While under normal circumstances a Chancellor in Angela Merkel’s last year of office would slowly turn into a lame duck, there is still no sign that this will be the case with her.
He seems to be open to various governing alliances, which makes him a safe, albeit slightly pale choice. He has little foreign policy experience, but has undertaken a few European trips recently, notably to France, to polish his credentials. He would be expected to follow in Chancellor Merkel footsteps, at least initially.
Norbert Roettgen is the least hopeful among the three candidates, but has thrown his hat in the ring. He was the Federal Minister for Environment, Nature Conservation and Nuclear Safety under a previous Merkel government, but has been out of office since 2012.
Since then, he has focused primarily on foreign policy and is still a pivotal figure in the Bundestag’s foreign relations committee. While being an outspoken critic of the current United States administration, Roettgen is a true supporter of transatlantic ties. He also favors a more ambitious approach towards European integration and has often criticized Chancellor Merkel’s careful step by step approach during the so-called euro crisis. However, his support within the party doesn’t seem to be strong enough, and his chances would only grow if his two contenders were to slip up.
Both Laschet, as well as Roettgen, seem to be open to various coalition options with other political forces.
The Dark Horses
There are a few dark horses in this race who should not be forgotten. The most obvious one is the governor of Bavaria, Markus Soeder. The head of the CDU’s Bavarian sister party CSU is riding high in the polls, largely thanks to how he is dealing with the coronavirus emergency. Being the leader of the sister party means that he is not eligible to become leader of the Christian Democrats.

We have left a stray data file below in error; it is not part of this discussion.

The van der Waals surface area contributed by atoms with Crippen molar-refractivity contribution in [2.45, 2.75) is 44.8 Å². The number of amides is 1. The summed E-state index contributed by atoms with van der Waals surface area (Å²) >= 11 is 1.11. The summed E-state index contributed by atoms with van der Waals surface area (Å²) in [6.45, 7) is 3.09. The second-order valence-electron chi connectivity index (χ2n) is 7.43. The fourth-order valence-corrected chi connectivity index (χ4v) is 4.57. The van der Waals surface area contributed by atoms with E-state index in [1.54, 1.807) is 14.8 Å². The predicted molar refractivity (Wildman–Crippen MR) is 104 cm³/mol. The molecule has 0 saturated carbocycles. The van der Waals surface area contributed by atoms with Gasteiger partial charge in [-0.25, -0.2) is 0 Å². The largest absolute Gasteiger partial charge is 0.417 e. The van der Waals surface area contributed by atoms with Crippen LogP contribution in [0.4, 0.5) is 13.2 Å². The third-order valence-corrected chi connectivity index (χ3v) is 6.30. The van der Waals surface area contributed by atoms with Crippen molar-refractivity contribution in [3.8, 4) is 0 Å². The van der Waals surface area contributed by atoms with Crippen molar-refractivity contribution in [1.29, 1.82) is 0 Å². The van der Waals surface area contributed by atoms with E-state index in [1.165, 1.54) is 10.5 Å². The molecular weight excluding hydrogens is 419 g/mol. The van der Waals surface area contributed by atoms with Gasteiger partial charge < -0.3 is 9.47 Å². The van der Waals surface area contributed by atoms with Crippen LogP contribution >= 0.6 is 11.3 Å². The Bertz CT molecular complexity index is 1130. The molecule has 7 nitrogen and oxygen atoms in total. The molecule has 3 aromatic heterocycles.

However, in the history of the republic, CSU leaders became common CDU/CSU candidates for the Chancellery twice. The problem is, both times the Bavarian strongmen proved to be a liability for the Christian Democrats at the national level. That explains why Soeder, while clearly flirting with the idea, won’t state his true intentions unless the CDU’s own candidates implode.
That could very well be the calculation that the CDU’s true darling, the young minister for health Jens Spahn, is also making. Spahn is currently in quarantine because he contracted COVID-19. But the way he handled the pandemic so far has been widely praised.
He appeals to the conservatives — he comes from yearlong experience in the finance ministry as the number two of Wolfgang Schaeuble — as well as progressives, since he is openly gay. Officially Spahn is supporting Laschet, but who knows what would happen if the selection process dragged on for too long.
One final note, on Chancellor Angela Merkel: While under normal circumstances a Chancellor in her last year of office would slowly turn into a lame duck, there is still no sign that this will be the case with her. On the contrary, both domestically as well as internationally, she is making her full presence felt.
Domestically, she has convinced reluctant governors to follow her approach in the COVID-19 crisis. In Europe, she is leading efforts to find common responses to the economic challenges caused by the pandemic. At least for now, given the current, exceptional circumstances, the next general election in the fall of 2021 still feels very far away indeed.